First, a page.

Freeform has picked up a Party of Five TV show reboot. Party of Five was a TV drama series, which ran on Fox for six years beginning in 1994, and it had a pretty great hook: a family of five siblings coming together following the death of their parents in a car accident. The series gave its start to such perennial actors of the ensuing years like Matthew Fox, Scott Wolf, Jennifer Love Hewitt, Neve Campbell, and Lacey Chabert.
Party of Five was a frequently emotional, dramatic series, which often delved into Very Special Episode territory, although it remained a quality show for most of its long run. And now, we may be getting more of the Salinger family, or perhaps another family like it.
A reboot of Party of Five, from the series’ original creators Chris Keyser and Amy Lippman, has received a pilot order from Freeform, The Wrap reported Thursday. The new version of the series will have an “immigration twist,” and it’s unclear if any of the original cast will be taking part in the new version. Reports last September indicated that such an idea was “in the works,” focused on “a first-generation Latino family.”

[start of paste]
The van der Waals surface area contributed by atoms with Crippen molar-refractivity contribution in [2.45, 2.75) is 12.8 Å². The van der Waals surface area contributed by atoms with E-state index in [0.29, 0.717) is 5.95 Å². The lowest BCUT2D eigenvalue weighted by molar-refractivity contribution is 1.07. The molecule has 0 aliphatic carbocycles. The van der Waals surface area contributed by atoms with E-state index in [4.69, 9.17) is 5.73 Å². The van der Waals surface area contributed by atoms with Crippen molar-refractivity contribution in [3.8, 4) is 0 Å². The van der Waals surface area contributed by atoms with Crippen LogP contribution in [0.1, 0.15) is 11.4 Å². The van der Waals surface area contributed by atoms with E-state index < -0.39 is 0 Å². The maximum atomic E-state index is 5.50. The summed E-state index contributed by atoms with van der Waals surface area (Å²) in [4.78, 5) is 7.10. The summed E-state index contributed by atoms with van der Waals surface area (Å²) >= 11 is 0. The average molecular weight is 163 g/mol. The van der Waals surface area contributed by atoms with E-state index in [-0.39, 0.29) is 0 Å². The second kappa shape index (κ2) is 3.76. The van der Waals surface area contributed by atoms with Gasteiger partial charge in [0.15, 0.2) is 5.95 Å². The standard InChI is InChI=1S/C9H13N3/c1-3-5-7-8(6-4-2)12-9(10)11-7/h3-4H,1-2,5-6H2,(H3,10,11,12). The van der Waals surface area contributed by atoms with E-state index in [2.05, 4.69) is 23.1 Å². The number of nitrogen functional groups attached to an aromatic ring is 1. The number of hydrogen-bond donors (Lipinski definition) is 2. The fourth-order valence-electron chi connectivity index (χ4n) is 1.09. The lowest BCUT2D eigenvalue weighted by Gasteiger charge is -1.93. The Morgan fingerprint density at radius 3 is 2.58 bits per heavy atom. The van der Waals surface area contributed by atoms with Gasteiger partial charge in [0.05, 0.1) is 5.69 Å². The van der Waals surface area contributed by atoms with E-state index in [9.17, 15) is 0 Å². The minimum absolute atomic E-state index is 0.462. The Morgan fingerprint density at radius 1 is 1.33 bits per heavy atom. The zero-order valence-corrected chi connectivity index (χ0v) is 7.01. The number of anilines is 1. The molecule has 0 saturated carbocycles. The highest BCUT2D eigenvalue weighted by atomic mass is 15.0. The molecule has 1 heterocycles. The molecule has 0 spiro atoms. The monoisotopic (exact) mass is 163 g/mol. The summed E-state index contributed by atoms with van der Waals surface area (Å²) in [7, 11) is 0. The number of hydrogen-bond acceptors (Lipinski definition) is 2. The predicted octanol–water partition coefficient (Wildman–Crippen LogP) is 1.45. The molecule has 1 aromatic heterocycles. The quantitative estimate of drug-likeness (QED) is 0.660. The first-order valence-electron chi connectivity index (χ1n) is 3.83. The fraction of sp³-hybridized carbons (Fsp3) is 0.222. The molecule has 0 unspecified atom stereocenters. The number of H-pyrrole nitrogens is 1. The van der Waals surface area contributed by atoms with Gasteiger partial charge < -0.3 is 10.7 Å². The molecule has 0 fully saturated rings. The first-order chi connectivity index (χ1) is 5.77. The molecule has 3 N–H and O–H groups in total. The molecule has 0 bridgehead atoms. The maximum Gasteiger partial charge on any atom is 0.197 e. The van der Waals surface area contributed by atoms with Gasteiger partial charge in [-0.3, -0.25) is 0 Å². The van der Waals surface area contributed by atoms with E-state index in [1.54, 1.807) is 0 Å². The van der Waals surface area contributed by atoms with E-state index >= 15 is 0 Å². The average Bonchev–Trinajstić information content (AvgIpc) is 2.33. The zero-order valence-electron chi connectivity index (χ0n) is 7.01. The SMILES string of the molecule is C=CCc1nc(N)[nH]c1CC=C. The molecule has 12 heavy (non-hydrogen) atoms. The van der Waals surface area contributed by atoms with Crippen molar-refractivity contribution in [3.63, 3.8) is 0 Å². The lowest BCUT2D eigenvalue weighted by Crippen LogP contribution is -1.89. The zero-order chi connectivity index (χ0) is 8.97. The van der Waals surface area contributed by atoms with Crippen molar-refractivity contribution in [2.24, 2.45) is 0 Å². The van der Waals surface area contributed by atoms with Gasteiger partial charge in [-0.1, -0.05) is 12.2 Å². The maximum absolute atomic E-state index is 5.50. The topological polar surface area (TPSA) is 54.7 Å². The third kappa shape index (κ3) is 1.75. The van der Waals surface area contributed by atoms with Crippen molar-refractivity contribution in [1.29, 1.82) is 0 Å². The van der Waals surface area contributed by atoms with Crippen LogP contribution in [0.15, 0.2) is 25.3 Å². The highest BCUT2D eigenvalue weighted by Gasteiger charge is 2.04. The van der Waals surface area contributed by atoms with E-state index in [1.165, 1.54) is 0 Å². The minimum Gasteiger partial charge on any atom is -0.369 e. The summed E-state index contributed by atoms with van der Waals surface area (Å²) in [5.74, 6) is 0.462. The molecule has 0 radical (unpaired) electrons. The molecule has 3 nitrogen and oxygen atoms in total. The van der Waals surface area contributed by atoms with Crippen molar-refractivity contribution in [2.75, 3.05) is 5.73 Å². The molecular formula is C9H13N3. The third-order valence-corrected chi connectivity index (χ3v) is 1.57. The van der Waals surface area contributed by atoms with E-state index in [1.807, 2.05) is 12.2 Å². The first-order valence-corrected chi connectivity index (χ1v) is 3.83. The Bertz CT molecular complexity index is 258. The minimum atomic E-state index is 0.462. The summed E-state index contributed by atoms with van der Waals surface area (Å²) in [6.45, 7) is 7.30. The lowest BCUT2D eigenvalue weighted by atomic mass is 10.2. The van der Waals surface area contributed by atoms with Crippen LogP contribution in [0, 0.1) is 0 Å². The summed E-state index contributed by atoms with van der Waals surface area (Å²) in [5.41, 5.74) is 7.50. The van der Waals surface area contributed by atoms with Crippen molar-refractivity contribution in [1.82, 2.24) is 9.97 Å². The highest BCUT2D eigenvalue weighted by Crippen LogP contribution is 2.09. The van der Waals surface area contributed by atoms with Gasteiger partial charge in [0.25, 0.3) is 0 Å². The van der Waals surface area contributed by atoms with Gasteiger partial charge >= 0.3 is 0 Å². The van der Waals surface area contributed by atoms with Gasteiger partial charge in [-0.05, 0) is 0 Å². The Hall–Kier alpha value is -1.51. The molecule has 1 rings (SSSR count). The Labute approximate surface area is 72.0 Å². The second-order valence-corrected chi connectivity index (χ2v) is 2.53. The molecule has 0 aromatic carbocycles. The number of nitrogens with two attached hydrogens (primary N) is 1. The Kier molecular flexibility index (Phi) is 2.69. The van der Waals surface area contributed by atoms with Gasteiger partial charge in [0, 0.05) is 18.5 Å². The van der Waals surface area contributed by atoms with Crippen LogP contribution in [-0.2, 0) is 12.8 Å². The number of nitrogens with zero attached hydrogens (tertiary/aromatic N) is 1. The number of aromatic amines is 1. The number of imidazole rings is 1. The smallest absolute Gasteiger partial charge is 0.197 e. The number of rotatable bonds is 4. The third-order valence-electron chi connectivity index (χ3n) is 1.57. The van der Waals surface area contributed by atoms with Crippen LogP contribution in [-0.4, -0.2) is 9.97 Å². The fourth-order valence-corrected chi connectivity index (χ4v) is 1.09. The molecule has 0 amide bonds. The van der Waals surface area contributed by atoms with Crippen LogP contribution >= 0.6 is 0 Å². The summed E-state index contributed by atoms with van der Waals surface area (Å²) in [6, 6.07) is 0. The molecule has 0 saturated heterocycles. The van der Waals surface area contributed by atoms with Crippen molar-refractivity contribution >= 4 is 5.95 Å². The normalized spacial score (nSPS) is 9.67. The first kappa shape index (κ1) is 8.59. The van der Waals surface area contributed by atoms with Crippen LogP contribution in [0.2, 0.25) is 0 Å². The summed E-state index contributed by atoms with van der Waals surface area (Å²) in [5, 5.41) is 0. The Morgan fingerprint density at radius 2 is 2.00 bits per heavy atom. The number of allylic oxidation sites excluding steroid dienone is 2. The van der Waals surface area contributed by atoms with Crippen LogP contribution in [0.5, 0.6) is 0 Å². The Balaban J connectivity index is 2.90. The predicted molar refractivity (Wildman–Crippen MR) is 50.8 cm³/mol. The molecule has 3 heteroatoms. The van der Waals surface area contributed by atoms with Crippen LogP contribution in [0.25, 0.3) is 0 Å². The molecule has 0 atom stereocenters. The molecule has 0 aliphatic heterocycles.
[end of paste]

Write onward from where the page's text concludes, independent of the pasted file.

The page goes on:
Freeform, the network formerly known as ABC Family, changed its name about a year ago, and recently announced plans to expand to original programming on a fourth night of the week. The network has, in its brief existence, established an identity as the home of savvy, solid dramatic series, many of them about large, non-traditional families. Switched at Birth and The Fosters are both Freeform shows that fit that template, but with Switched at Birth having ended last year and The Fosters nearing the finish line, a new Party of Five would potentially fill that void, along with an announced Fosters spinoff, and Grown-ish, the Black-ish spinoff that debuted on the network this month. The network has also begun to greenlight such genre shows as Siren and Marvel’s Cloak & Dagger.
Much as Party of Five was associated with the ‘90s, it’s really a concept that’s relatively timeless, and one that will also likely be new to Freeform’s younger core audience. There is, after all, much popularity these days for shows about large families, tears and grief; the popularity of This is Us likely played a big part in the decision to revive Party of Five. Maybe the new series will also emulate This is Us and keep how the parents died a secret for multiple seasons.
Keyser and Lippman haven’t created a major series in awhile - not since the Party of Five spinoff Time of Your Life in 2000 - though both have written for other series over the years. There's no word yet on the status of the Party of Five pilot, but stay tuned at Screen Rant for updates.
Source: The Wrap